Houston-based philanthropist Bob Graham has been a driving force in the success of PCA-Houston and now has committed funds to PCA's Growth Capital Campaign. In this interview with PCA Founder Jim Thompson, Bob explains his enthusiasm for the PCA Movement.
Jim Thompson: What was the key to your success as a businessperson?
Bob Graham: Luck! Actually good fortune had a lot to do with it. We got into the mutual fund business with AIM Investments at the right time, right place. We also were good friends working together, lifelong friends with a similar philosophy. We never had the split that a lot of partnerships did. We wanted to create a culture that would attract good people. People are always the key and people wanted to join our company. We had very little turnover; our senior management stayed with us a long time.
JT: Reminds me of PCA’s good fortune in having a talented management team (and other key staff) who have stayed with us for a long time.
BG: That makes a difference, no question, and it made a difference for us.
JT: Were sports important to you as a youth?
BG: I really enjoyed playing sports, all kinds of sports—Little League, church league basketball, football, our high school didn’t have a baseball team so I ran track in high school also. Sports were very important to me.
My children played soccer and my grandson is now loving lacrosse but we didn’t have those sports when I was young.
JT: Did you coach?
BG: Yes, I coached soccer without knowing much about the sport but I knew the kind of atmosphere I wanted to create for the players: fun, learning, not a culture of pressure to do well.
JT: Speaking of pressure, you must have had pressure in your business?
BG: Yes, when we started AIM Investments, there were times when it didn’t look particularly good. It took us 4 years to get profitable—a lot of pressures in those days. But when you worry too much it detracts from your best performance, so we worked to not focus on the potential bad things, but keep our focus on positive thoughts. That’s what I tried to do with my soccer teams also.
JT: How did you learn about PCA?
BG: It was at a Philanthropy Roundtable in Houston, I don’t even remember how many years ago. When you spoke I was immediately struck by the message. I’ve always thought that team athletics was especially important for character development. I thought right away, “I wish PCA has been around when I was coaching.” I could have used PCA’s help.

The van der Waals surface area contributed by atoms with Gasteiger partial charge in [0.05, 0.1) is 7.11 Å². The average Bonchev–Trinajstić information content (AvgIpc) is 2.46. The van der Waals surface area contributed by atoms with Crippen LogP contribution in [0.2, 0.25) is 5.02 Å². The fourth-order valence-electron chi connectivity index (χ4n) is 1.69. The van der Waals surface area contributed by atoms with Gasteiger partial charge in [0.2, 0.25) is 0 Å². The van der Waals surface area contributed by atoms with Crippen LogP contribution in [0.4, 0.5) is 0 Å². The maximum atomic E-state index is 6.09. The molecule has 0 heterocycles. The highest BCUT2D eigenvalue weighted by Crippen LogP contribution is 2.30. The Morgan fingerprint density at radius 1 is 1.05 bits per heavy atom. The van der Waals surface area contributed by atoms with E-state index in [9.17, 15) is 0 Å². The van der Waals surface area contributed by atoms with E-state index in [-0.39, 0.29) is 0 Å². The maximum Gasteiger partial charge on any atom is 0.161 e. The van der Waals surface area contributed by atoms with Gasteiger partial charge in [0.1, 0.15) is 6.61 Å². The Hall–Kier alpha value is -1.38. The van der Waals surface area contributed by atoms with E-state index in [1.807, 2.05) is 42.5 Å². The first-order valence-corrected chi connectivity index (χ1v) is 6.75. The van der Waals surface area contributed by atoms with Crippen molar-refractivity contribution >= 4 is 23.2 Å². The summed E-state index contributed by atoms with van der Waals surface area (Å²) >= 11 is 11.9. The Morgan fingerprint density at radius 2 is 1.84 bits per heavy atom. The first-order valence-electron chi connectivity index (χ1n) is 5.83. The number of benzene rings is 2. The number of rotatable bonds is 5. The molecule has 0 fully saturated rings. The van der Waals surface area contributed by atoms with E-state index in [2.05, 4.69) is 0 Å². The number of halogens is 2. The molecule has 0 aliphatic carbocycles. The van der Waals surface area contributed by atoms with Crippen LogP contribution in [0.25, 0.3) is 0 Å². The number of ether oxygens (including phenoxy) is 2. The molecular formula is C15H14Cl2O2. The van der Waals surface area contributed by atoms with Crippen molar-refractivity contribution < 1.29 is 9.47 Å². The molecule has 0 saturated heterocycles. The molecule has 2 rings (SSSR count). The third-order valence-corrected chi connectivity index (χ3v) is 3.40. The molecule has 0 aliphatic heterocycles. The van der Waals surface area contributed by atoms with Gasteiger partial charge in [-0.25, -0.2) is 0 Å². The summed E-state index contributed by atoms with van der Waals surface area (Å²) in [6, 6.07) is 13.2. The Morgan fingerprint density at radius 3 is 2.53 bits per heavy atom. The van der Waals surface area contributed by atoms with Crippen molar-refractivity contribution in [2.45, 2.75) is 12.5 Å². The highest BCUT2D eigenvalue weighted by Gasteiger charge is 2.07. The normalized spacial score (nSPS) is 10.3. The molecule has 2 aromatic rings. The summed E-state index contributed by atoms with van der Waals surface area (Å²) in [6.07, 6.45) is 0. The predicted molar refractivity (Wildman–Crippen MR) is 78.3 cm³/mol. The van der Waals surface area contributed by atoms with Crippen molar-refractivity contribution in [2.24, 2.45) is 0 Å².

The importance of the message really made an impression on me. I saw a lot with my kids, parents and coaches with the wrong attitude who really could have benefited from this. The result was a not-positive experience for the players.
JT: It’s been said that people don’t remember much of what happened in their 4th grade classroom, but they have clear memories of their youth sports experience.
BG: I agree. One of the most influential people in my life was my high school football coach, Skip Lee. I was taken by the way he conducted himself. He expected a lot from us (and told us that) but not in a win-at-all-cost way. He wanted to win but he recognized the importance of other things. He was extremely fair with the players. I admired his character.
JT: I know in my life there have been people who I probably subconsciously modeled myself after.
BG: Yes! I thought, “Gosh, I hope I can do as well as Coach Lee.” He went on to become Dean of Students at St. John’s School here in Houston and the football field is now the “Skip Lee Field.”
JT: What excites you in a potential donation?
BG: The chance to have an impact! The Partnership that PCA has with the Houston Independent School District that I support is very gratifying. HISD has embraced the program so completely and have made PCA training mandatory for all coaches. If athletes get ejected from a game, they have to go through PCA training before they can play again. That’s a great signal to send.
Whenever I’m around someone from HISD, they talk about how much they love the program. There are a lot of athletes in that school system, so a lot of kids are being impacted. That is very gratifying to me.
JT: Most philanthropy is local. You started out supporting PCA in Houston but you now support our Growth Capital Plan to expand into other areas.
BG: Yes, my natural inclination is local. In PCA’s case, I saw what my investment in Houston was doing—the good it was doing for kids in my hometown, and I thought, “Why shouldn’t kids in other areas of the country also benefit from it?”
JT: Were you nervous about your first investment in PCA in Houston?
BG: Oh, yes. I wasn’t sure what was going to come of it. But it was great to see the results of the initial investment.
JT: What do you hope PCA’s impact can be?
BG: I want it to continue to expand, to get more local chapters. There is a huge number of youth sports organizations and athletes across the country. I want PCA to reach more and more of them. When I see the growth and the impact, for example with UIL (University Interscholastic League, the public school governing body for high school sports in Texas) getting involved, makes me feel like it was a good investment.
JT: Thank you for your support of the PCA Movement in Houston and across the U.S. In addition to your financial support, you’ve connected PCA with many people who can help the Movement grow. And the Executive Director of your foundation has even joined the PCA-Houston Board and is already having an impact.
BG: Margaret (Worden) is a dynamic person so I’m not surprised. Being involved with PCA has been fun for me. I have a lot of enthusiasm for what you are doing!